EDITORIAL: Goods quality crucial as intra-EAC trade grows

The East African Business Council (EABC) chairperson, Ms Angelina Ngalula, speaks during a past event. PHOTO | COURTESY

Summary

  • To guarantee Tanzania benefits from the $3.4 trillion AfCTA market, the government must implement practical policies and guidelines.

The East African Business Council (EABC) is optimistic about greater trade among East African Community (EAC) member nations, thanks to the bloc’s leaders’ political goodwill.

The intra-EAC trade value is now somewhat more than $10 billion, up from $9.5 billion in 2021. The trend is positive, and the EABC anticipates reaching an ambitious $15 billion target in 2023. Protectionism and unwarranted trade disputes hindered the EAC’s intra-trade, but after several obstacles to the region’s trade were removed, there is now finally light at the end of the tunnel.

The elimination of non-tariff barriers, relaxing of Covid-19 restrictions, and entrance of the Democratic Republic of the Congo to the EAC bloc have given the EAC intra-trade a fresh lease on life.

The bloc’s new development is great, but the focus should now move to the quality of goods that the seven-member community will trade. This is only the beginning of a far more integrated and affluent East Africa, which currently has a population of over 474 million people.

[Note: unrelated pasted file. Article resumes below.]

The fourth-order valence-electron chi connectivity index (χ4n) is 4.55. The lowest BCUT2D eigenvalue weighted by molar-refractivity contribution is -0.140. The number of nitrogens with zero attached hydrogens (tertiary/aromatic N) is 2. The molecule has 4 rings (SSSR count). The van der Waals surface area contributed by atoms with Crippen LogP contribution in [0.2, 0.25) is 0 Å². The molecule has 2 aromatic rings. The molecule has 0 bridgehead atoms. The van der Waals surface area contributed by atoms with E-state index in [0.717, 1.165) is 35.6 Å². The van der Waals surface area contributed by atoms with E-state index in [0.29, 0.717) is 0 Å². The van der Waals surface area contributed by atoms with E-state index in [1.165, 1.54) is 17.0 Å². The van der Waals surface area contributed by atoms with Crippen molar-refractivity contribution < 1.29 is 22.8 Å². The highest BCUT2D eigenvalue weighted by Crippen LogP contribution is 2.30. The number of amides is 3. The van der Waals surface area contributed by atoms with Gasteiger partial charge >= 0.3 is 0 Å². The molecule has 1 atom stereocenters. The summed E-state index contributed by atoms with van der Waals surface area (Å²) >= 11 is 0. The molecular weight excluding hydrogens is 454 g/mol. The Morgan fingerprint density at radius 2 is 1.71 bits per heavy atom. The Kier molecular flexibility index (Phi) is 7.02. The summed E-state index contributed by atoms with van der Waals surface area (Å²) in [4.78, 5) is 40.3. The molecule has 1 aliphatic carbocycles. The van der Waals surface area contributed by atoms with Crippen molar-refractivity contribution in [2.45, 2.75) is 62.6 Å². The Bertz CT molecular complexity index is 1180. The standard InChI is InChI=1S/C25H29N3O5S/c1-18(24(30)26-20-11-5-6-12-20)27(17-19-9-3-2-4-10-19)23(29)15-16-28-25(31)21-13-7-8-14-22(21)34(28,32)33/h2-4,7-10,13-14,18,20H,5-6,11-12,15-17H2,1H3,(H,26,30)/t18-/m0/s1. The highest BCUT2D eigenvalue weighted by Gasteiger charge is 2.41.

Small victories, however, should not encourage East Africans to celebrate their success because, according to the African Continental Free Trade Area (AfCFTA) agreement, Africa represents a broader market to focus on. Tanzania joined the almost 50 nations that have so far approved the AfCTA protocol after much deliberation and hesitation. Even though there may soon be competition from nations with larger economies, the news is still positive.

Our country should look beyond the EAC region when choosing the kinds and quantities of commodities to export to the 1.3 billion-strong African economic union.

To guarantee Tanzania benefits from the $3.4 trillion AfCTA market, the government must implement practical policies and guidelines.

The administration deserves praise for working on the new National Quality Policy, which will make sure Tanzania becomes competitive in all of the blocs to which it belongs.

Although the pact’s ratification was a significant step, it will take arduous work to endure and prosper in a market where certain nations already have an advantage.